While an individual can with extreme effort increase their lot in life, effort is not always a determining factor.  For the vast majority of those born in poverty, they can quickly become the preverbal rat in a cage who received shocks with no means of controlling the shocks.  Eventually this rat will become apathetic.  Even if the rat somehow maintains energy and hope, as the rigged monopoly game shows, he’s not going to win the game.

When you are done watching that, watch the Frontline documentary, “Two American Families”   This documentary shows the impact of the “Shrink-to-Grow” corporate strategy, the “free trade agreements”, the weakening of union power, and the disastrous effects of not having a minimum wage tied to inflation.

3) The Catholic Church.  Concepts of purity/sanctity are almost thought to be the exclusive domain of religion, even though there are countless other examples.  The Catholic Priest is an interesting entity.  It’s a quasi-demi-god role, its a role that forces human males to be celibate, not to have a family, and exist in a isolated and lonely existence.  They are presented as unquestionable authority figures to entire communities; not to mention their complete authority over little boys – the alter boys.  Women, typically a dampening factor on all bad male behaviors are given very few roles in the church.

If you look at the world through a topsy turvy lens, you might ask the question, “how does one institution rack up over 100,000 instances of child abuse?”  “How is it this same institution has this same problem worldwide?”

Many people think gay men who are conflicted about their sexual identity try to avoid it and do so via repression by entering the priesthood, which turns them into pedophilies.  Of course there is a simpler idea, maybe pedophilies are attached to the church because it is custom built to allow them to do what they want to do with impunity.  You quite literally could not design a better institution than the Catholic church for a pedophile.  If you consider that, and let it sink in; it’s quite possible this “epidemic” of pedophilia is a fundamental design of the Catholic priesthood that dates back as far as the rules around celibacy for the clergy.

4) The U.S. legal system The U.S. legal system is one set of rules after the other.  There are procedures for procedures.  All of these legal procedures are designed to give the legal system an appearance of impartiality and a guise of justice.  Justice, in the conventional sense deals with ethical considerations of harm/care and fairness/reciprocity.  It is rarely considered during a legal trail.  Lawyers and judges (typically former lawyers) are trained to eliminate ethical concerns from their considerations and especially from their legal arguments.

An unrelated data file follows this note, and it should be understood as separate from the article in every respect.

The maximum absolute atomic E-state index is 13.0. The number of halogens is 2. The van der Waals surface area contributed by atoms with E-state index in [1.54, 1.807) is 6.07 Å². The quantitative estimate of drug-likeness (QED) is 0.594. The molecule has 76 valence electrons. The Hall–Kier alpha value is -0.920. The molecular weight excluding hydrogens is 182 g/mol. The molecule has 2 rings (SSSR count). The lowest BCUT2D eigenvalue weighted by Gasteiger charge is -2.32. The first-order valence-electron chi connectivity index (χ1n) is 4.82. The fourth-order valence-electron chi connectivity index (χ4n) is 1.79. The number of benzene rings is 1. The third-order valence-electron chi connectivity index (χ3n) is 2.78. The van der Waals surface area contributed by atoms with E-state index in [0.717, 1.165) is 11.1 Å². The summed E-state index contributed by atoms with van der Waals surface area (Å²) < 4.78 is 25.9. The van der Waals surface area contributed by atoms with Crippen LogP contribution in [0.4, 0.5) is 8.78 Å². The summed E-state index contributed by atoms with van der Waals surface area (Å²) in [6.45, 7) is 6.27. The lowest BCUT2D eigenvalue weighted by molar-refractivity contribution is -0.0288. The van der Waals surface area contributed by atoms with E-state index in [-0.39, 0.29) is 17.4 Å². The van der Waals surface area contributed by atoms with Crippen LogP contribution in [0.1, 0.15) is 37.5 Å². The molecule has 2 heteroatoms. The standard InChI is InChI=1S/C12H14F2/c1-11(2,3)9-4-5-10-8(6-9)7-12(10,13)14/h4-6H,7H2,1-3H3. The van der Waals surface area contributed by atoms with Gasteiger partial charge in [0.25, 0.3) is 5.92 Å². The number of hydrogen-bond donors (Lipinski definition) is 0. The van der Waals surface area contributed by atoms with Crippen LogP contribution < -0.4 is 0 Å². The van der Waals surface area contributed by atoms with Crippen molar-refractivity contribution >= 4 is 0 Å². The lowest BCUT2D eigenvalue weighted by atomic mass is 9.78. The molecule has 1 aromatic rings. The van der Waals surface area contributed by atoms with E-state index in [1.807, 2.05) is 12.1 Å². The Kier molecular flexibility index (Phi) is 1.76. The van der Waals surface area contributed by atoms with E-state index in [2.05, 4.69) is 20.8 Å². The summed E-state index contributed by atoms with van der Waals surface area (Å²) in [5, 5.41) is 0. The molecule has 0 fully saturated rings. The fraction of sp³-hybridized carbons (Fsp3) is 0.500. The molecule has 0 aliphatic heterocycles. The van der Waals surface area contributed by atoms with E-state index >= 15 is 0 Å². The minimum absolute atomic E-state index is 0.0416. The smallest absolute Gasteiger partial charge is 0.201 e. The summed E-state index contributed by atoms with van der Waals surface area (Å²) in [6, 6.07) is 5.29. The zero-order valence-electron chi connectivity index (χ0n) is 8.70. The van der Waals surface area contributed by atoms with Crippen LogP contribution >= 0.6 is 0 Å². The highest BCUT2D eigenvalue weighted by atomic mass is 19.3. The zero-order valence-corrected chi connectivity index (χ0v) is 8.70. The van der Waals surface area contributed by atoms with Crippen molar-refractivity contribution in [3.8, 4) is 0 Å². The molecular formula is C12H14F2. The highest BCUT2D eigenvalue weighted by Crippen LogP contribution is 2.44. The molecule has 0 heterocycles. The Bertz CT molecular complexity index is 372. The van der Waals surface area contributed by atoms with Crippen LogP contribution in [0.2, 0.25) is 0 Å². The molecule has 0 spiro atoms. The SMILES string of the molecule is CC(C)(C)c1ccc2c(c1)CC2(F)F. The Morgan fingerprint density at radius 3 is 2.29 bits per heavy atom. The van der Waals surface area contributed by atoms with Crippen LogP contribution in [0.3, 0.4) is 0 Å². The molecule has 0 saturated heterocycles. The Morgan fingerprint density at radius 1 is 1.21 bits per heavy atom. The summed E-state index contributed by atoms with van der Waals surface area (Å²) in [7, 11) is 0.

Legal arguments have devolved into a pure focus on legal chess.  Lawyers must reference legal laws and precedence to out play their opponents.  Judges feel constrained by, and self sensor their judgements based on existing law.  This creates a vicious cycle for those caught-up in legal debates about “wicked laws”.  Wicked laws are laws that by definition, by enforcement, or by intent inherently unethical.  If you have to appeal to the law to defend yourself, and if the existing laws are not questioned by judges, then a wicked law creates a vicious cycle.  The only appeal you can make to fight such a law is a constitutional appeal, which is really an appeal to a fundamental ethical argument but because fundamental ethical arguments don’t reference existing laws, lawyers have to stretch into contortions to tie ethical arguments back to any referable constitutional language that supports a basic ethical argument.  A system of justice that can not accept a direct ethical argument is a broken system of justice, which is what we currently have.

Lawyers, judges, and police officers who have drank the Cool-Aid believe the legal system is just and they will point to the purity/sanctity of the institution.  Most people uninitiated to the legal system will hear those appeals and nod in agreement.  Those in the know, and anyone who has experienced the legal system first hand knows better.  The current system is rigged to allow the person with the deepest pockets to drag on a court case until the other party runs out of money or has to let their case go so they can go on living their lives without closure.